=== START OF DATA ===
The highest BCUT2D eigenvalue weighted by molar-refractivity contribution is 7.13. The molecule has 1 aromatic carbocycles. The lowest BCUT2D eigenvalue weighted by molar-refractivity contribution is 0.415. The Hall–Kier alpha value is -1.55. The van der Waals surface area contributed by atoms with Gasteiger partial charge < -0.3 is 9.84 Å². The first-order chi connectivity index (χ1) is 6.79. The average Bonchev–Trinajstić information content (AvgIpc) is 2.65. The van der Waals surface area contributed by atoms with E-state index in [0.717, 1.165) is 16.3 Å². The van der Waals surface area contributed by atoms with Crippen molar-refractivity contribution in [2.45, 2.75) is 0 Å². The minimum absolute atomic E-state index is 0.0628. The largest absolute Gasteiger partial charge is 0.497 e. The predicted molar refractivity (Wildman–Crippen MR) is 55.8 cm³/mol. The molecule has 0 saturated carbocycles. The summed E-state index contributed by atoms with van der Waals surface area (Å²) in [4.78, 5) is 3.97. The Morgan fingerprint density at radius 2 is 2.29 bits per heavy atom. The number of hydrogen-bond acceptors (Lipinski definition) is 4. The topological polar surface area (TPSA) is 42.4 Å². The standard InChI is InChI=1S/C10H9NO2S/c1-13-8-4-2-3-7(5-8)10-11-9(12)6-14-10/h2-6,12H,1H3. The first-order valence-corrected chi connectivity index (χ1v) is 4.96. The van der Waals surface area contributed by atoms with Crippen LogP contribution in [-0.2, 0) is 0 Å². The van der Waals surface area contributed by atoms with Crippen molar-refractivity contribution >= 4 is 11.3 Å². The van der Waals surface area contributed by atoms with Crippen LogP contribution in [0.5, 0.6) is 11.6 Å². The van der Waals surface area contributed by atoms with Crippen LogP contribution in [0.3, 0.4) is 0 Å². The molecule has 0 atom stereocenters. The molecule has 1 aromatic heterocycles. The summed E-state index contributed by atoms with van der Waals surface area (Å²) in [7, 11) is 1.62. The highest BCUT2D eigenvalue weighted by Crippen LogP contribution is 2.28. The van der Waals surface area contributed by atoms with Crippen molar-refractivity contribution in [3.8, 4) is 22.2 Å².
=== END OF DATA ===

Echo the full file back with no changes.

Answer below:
The highest BCUT2D eigenvalue weighted by molar-refractivity contribution is 7.13. The molecule has 1 aromatic carbocycles. The lowest BCUT2D eigenvalue weighted by molar-refractivity contribution is 0.415. The Hall–Kier alpha value is -1.55. The van der Waals surface area contributed by atoms with Gasteiger partial charge < -0.3 is 9.84 Å². The first-order chi connectivity index (χ1) is 6.79. The average Bonchev–Trinajstić information content (AvgIpc) is 2.65. The van der Waals surface area contributed by atoms with E-state index in [0.717, 1.165) is 16.3 Å². The van der Waals surface area contributed by atoms with Crippen molar-refractivity contribution in [2.45, 2.75) is 0 Å². The minimum absolute atomic E-state index is 0.0628. The largest absolute Gasteiger partial charge is 0.497 e. The predicted molar refractivity (Wildman–Crippen MR) is 55.8 cm³/mol. The molecule has 0 saturated carbocycles. The summed E-state index contributed by atoms with van der Waals surface area (Å²) in [4.78, 5) is 3.97. The Morgan fingerprint density at radius 2 is 2.29 bits per heavy atom. The number of hydrogen-bond acceptors (Lipinski definition) is 4. The topological polar surface area (TPSA) is 42.4 Å². The standard InChI is InChI=1S/C10H9NO2S/c1-13-8-4-2-3-7(5-8)10-11-9(12)6-14-10/h2-6,12H,1H3. The first-order valence-corrected chi connectivity index (χ1v) is 4.96. The van der Waals surface area contributed by atoms with Crippen LogP contribution in [-0.2, 0) is 0 Å². The van der Waals surface area contributed by atoms with Crippen molar-refractivity contribution >= 4 is 11.3 Å². The van der Waals surface area contributed by atoms with Crippen LogP contribution in [0.5, 0.6) is 11.6 Å². The van der Waals surface area contributed by atoms with Crippen LogP contribution in [0.3, 0.4) is 0 Å². The molecule has 0 atom stereocenters. The molecule has 1 aromatic heterocycles. The summed E-state index contributed by atoms with van der Waals surface area (Å²) in [7, 11) is 1.62. The highest BCUT2D eigenvalue weighted by Crippen LogP contribution is 2.28. The van der Waals surface area contributed by atoms with Crippen molar-refractivity contribution in [3.8, 4) is 22.2 Å².